The red-baiting of Hanns Eisler
Is it unreasonable to reflect on America’s ‘show-trials’ of the late 1940s when we see similar developments today? The House of Un-American Activities (HUAC) was not the same thing as the McCarthy hearings of 1954, but an investigative committee trying to root out Communists in the media and in private and public workplaces. During the war, the White House had directed Hollywood to make a number of films that were sympathetic to their Soviet allies. With the arrival of the Cold War, the talents behind these films found themselves in the direct firing line of the HUAC and in 1947 after nearly two weeks of hearings, a blacklist was compiled, including the notorious ‘Hollywood 10’. Charlie Chaplin was not allowed to return to the United States and others went abroad.
Thomas Mann noticed the spine-chilling similarity between the ideas of ‘un-American’ and ‘Undeutsch’ employed by the III Reich and left Los Angeles for Switzerland. I recall Nuria Schoenberg relating a visit by the FBI to her elderly father’s study. They pointed to a number of music reference books in German and asked if they contained “anything written by members of the Communist Party?” The hysteria was at least as critically paranoid as today’s belief that terrorism is a justifiable reason for suspending civil-liberties and infringing on the dignity of all law-abiding citizens. The mere suggestion that someone was thinking or holding different beliefs from the official government line was seen as treason and denunciations were rife. For Eisler, those made by his friend and colleague Clifford Odett were even more painful than the initial denunciation made by his sister Ruth Fischer. The spirit of America’s Constitution was suspended, and the bill of rights made meaningless to anyone who found themselves caught up in the wave of anti-Communist persecution. The mischievous Bert Brecht was able to use his actor’s skills to pull the wool over the inquiry’s eyes – as soon as he had finished his virtuoso performance of feigned innocence carried out in poor English, he was profusely thanked for his unexpectedly helpful degree of cooperation. He left the hearing, went to Washington’s airport and booked himself on the next flight back to Europe. A selection of 3 short clips from Brecht and Eisler at the HUAC can be found on youtube:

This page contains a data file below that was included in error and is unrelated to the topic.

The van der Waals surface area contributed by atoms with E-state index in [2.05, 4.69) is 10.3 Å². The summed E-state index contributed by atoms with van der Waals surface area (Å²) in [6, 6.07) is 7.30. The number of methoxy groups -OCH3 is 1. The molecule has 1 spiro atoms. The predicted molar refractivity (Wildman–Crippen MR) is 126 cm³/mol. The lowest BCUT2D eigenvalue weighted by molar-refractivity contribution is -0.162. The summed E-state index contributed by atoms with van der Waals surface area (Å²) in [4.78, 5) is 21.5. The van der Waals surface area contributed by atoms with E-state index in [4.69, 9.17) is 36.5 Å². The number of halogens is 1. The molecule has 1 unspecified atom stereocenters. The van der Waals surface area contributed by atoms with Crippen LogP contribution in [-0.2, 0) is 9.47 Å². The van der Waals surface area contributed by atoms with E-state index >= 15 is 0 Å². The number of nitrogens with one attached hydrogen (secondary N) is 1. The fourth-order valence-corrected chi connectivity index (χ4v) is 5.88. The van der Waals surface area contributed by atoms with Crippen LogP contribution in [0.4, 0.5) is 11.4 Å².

Hanns Eisler was simply too honest to put up with what he saw as block-headed stupidity and prejudice. His behaviour was defiant and he let his inquisitors know that he thought them all imbeciles. It was not the most effective means of dealing with the situation, though it was certainly the most honest and direct. Elsewhere, I have a letter from Eisler’s wife Lou to the composer Alan Bush explaining the prominence of the hearing and the witch-hunt that had ensued. Ruth Fischer, Eisler’s sister, would herself be hounded out of America during the McCarthy hearings a few years later. The anguish and anger Hanns Eisler experienced is best demonstrated by the back of the envelope accompanying this short article. Eisler has used it to scribble a mini-statement during the proceedings. It reads: “I’m Hanns Eisler – Your statement is wrong in four places – not only have I not refused to testify but I have even not been asked to do so. Furthermore, I’m not a member of the com. Partie [sic!] and I have [not?] participated in any. . . .”